T is for Tumacácori National Historic Park {Blogging Through the Alphabet}

North America is full of amazing historical and nature parks and our family likes nothing better than to explore those parks on our any road trips around Canada and the United States. One of the spots we’ve been fortunate to visit is Tumacácori National Historic Park in Arizona.

Located south of Tucson in the Santa Cruz River valley, this historic site helps tell the story of the O’odham, Yaqui, and Apache people who were native to the area. The first Catholic Missions established in Arizona by Jesuit Father Kino in January 1661, this site helps visitors learn about the early days of the missions and how they helped shape the future of the region.

This video from the park visitor center is an excellent introduction to the park and a great way to get kids ready for their visit.

After watching the video and picking up our Junior Ranger booklet we headed further into the center and began working on the activities. The Junior Ranger program here is set up much the same as in other parks with activities for various ages and abilities.

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Besides the Junior Ranger booklets, Tumacacori also provides questions to go along with the video for grades K-5 plus lesson plans and curriculum materials. I like having this kind of material available to use in our homeschool curriculum. Kids love learning with hands-on activities so these are terrific resources to have.

EJ couldn’t wait to see the inside of the chapel. It is in very good condition thanks to the park service who work each year with lime, adobe, and plaster to ensure no further erosion and damage are done to the structure over time. It is preservation here rather than a restoration. There are many images available on the Tumacácori website that show these preservations over the years.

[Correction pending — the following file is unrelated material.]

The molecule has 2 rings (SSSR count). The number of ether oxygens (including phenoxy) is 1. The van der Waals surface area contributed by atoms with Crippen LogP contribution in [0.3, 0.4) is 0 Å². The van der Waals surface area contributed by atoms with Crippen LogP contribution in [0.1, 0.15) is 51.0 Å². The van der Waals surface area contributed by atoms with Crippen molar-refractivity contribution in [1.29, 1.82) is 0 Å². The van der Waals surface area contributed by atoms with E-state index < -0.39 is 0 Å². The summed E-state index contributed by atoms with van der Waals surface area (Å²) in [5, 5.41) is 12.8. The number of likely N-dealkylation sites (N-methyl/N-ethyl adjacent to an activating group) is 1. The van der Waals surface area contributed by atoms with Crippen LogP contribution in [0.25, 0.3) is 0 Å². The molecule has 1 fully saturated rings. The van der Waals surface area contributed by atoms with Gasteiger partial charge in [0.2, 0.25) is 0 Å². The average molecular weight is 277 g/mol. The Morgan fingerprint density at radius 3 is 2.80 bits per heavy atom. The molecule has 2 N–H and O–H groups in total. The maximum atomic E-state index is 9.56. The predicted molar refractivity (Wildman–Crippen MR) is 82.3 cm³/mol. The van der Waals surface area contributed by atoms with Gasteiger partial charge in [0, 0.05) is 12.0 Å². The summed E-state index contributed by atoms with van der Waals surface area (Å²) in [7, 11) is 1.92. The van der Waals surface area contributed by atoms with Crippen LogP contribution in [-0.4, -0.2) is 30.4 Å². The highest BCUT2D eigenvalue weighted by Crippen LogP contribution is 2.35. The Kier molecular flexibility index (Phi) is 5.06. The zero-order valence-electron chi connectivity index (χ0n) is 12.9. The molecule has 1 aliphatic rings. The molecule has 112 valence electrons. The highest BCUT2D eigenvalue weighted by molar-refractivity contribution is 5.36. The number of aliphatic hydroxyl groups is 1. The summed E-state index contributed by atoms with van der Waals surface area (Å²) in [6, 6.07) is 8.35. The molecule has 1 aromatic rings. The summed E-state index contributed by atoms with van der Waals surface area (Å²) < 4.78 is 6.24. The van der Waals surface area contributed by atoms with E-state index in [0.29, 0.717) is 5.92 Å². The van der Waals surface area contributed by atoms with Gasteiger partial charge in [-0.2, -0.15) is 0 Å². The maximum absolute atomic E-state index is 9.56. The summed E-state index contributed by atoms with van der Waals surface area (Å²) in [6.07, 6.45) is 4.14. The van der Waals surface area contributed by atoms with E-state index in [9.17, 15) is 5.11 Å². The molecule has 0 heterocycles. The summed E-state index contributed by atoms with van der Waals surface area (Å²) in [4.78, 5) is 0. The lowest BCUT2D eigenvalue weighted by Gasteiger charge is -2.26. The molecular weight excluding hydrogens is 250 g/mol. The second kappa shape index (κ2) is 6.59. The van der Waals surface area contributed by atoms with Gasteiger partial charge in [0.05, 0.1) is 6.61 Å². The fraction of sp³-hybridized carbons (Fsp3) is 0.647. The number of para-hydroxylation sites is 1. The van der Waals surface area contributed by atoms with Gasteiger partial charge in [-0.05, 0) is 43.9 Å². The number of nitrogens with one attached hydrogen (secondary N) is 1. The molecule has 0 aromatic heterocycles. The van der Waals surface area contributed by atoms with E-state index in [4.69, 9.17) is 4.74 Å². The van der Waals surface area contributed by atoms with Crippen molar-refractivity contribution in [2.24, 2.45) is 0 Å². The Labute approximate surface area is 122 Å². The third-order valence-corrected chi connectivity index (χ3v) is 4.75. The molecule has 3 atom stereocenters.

As we stood looking up at the front facade it was easy to imagine the bell ringing for mass as families flowed into the chapel. Of course, this was not back in 1691 when Father Kino founded the mission but rather following the Pima Rebellion when this building, the first edifice was built on the opposite side of the Santa Cruz River from the original mission site. The parks service does a terrific job of keeping it in good order.


Because of the difficulties of the area and the fact that there are no images or documents that can show with certainty what the church looked like when it was in use but there are some representations that you can see as you take your tour. Considering the “bones” of the building, I’m certain it was amazing in its heyday.

EJ had fun exploring the courtyard and imagining the storage area filled with the bounties of the harvest (he also wondered if they stored sweets there). This led us to explore the gardens and orchards of Tumacácori. Father Kino brought many garden items to the region and these historic plants continue to be protected in the heritage gardens.


We visited on a chilly day in February so we didn’t stop for a picnic but there is a nice area where you could enjoy a packed lunch while the kids run around on the large grassy areas.

I’ve barely scratched the surface of this historic place but I can assure you a visit to the area is well worth it. You may also like to visit Tubac that is not too far north and has a mix of artisan shops and restaurants plus the Tubac Presidio State Historic Park. I know we are looking forward to our next visit!

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